Thursday, March 11, 2010

Palestinians snub peace talks because of Israeli homes expansion.

It was less than a week ago when I was writing about the decision of the Arab League to lend it's support to new proximity talks between the Israelis and the Palestinians.

Well, now, thanks to Israel's announcement that it was planning to build hundreds of new homes in a Jewish settlement in East Jerusalem, the Palestinians have pulled out of the proximity talks.

The decision to pull out, announced in Cairo by Amr Moussa, head of the Arab League, represents a major setback to months of diplomacy by the US administration and comes after the US vice-president, Joe Biden, delivered an unusually strong rebuke to Israel.

Amr Moussa said he had been told by the Palestinian president, Mahmoud Abbas, that even this low-key process of so-called "proximity talks" could not start unless Israel stopped expanding its settlements.

"The Palestinian side is not ready to negotiate under the present circumstances," Moussa said.

Israel made this announcement during the visit of the American Vice President, and it's hard to believe that the timing was accidental. During visits like that officials tend to examine every detail to ensure that the visit goes smoothly. Netanyahu has since claimed that he was surprised by the announcement, but I find that hard to believe.

And it appears as if the Kadima party share my scepticism.

Israel's opposition Kadima party said it is planning a no-confidence vote in the prime minister in parliament for "destroying" the Biden visit.

The announcement sounded as if it was being made whilst Biden was there to make a point. That, although talks were to go ahead, Netanyahu was making his displeasure at them known in a not too subtle fashion.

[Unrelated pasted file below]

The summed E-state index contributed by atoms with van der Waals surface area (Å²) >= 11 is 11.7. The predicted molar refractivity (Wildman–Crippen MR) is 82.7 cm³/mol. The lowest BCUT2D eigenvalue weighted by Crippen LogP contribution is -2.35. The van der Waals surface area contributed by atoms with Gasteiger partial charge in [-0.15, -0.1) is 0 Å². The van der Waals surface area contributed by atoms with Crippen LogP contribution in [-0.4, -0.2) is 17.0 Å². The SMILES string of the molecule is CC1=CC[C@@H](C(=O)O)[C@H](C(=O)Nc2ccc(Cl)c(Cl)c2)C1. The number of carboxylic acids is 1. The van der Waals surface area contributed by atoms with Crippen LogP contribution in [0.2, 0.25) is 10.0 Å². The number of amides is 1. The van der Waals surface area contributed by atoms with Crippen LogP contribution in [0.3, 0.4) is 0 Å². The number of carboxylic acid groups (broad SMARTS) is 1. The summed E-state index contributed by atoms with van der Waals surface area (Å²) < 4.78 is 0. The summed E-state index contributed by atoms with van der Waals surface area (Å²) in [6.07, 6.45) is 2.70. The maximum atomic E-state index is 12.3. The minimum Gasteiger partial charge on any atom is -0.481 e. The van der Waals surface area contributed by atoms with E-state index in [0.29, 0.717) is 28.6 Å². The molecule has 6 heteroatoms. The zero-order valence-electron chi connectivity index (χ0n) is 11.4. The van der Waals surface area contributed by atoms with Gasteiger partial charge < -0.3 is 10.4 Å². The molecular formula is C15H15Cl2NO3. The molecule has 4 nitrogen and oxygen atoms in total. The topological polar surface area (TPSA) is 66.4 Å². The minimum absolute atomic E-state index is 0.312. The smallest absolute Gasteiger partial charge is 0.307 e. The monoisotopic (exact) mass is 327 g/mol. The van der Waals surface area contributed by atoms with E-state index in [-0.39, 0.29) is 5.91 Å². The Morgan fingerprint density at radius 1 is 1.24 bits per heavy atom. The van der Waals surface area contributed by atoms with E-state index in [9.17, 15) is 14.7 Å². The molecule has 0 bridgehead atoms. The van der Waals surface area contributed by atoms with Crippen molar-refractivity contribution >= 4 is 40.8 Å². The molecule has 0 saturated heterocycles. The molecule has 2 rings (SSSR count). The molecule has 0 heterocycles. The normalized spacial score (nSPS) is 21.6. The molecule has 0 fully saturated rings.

Yesterday, Biden emerged from talks with Abbas in Ramallah, on the occupied West Bank, and repeated his criticisms of the timing and substance of Israel's announcement. "It is incumbent on both parties to build an atmosphere of support for negotiations and not to complicate them," he said.

"The decision by the Israeli government to advance planning for new housing units in East Jerusalem undermines that very trust, the trust that we need right now in order to begin … profitable negotiations."

Palestinian prime minister Salam Fayyad said the Palestinians appreciated "the strong statement of condemnation" by the US administration.

Eli Yishai, Israel's interior minister, apologised for the timing of the announcement, admitting that it had caused Biden "real embarrassment".

So, even the Israeli interior minister can see that Biden was embarrassed and his visit overshadowed by this announcement.

And now the Palestinians are walking away from the table.

The ball is back in Obama's court. His VP has been undermined by Netanyahu's gamesmanship, but is there any kind of price to be paid for this?

We have heard Biden's tough words, now what say Obama?

Click here for full article.

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